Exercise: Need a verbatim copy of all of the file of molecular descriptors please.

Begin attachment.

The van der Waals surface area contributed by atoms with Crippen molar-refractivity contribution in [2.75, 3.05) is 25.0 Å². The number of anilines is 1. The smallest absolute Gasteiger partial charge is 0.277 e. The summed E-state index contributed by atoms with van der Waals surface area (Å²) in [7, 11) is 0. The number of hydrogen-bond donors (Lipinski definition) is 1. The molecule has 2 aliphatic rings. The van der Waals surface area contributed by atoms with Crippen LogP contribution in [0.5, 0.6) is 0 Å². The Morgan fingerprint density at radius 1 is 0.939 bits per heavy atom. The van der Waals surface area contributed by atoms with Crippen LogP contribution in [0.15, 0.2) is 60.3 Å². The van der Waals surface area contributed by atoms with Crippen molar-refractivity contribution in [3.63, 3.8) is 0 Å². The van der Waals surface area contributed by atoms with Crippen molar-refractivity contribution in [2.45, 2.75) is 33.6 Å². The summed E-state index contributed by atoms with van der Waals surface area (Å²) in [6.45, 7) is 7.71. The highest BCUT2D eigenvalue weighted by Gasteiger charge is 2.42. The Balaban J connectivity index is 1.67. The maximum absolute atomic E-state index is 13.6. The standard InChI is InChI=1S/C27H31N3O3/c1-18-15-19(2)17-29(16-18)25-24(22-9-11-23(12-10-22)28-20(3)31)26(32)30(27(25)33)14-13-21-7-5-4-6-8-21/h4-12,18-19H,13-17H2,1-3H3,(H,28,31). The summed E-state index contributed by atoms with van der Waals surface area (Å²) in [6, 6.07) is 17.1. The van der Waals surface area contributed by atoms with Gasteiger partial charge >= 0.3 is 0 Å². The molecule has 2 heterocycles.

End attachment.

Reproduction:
The van der Waals surface area contributed by atoms with Crippen molar-refractivity contribution in [2.75, 3.05) is 25.0 Å². The number of anilines is 1. The smallest absolute Gasteiger partial charge is 0.277 e. The summed E-state index contributed by atoms with van der Waals surface area (Å²) in [7, 11) is 0. The number of hydrogen-bond donors (Lipinski definition) is 1. The molecule has 2 aliphatic rings. The van der Waals surface area contributed by atoms with Crippen LogP contribution in [0.5, 0.6) is 0 Å². The Morgan fingerprint density at radius 1 is 0.939 bits per heavy atom. The van der Waals surface area contributed by atoms with Crippen LogP contribution in [0.15, 0.2) is 60.3 Å². The van der Waals surface area contributed by atoms with Crippen molar-refractivity contribution in [3.63, 3.8) is 0 Å². The van der Waals surface area contributed by atoms with Crippen molar-refractivity contribution in [2.45, 2.75) is 33.6 Å². The summed E-state index contributed by atoms with van der Waals surface area (Å²) in [6.45, 7) is 7.71. The highest BCUT2D eigenvalue weighted by Gasteiger charge is 2.42. The Balaban J connectivity index is 1.67. The maximum absolute atomic E-state index is 13.6. The standard InChI is InChI=1S/C27H31N3O3/c1-18-15-19(2)17-29(16-18)25-24(22-9-11-23(12-10-22)28-20(3)31)26(32)30(27(25)33)14-13-21-7-5-4-6-8-21/h4-12,18-19H,13-17H2,1-3H3,(H,28,31). The summed E-state index contributed by atoms with van der Waals surface area (Å²) in [6, 6.07) is 17.1. The van der Waals surface area contributed by atoms with Gasteiger partial charge >= 0.3 is 0 Å². The molecule has 2 heterocycles.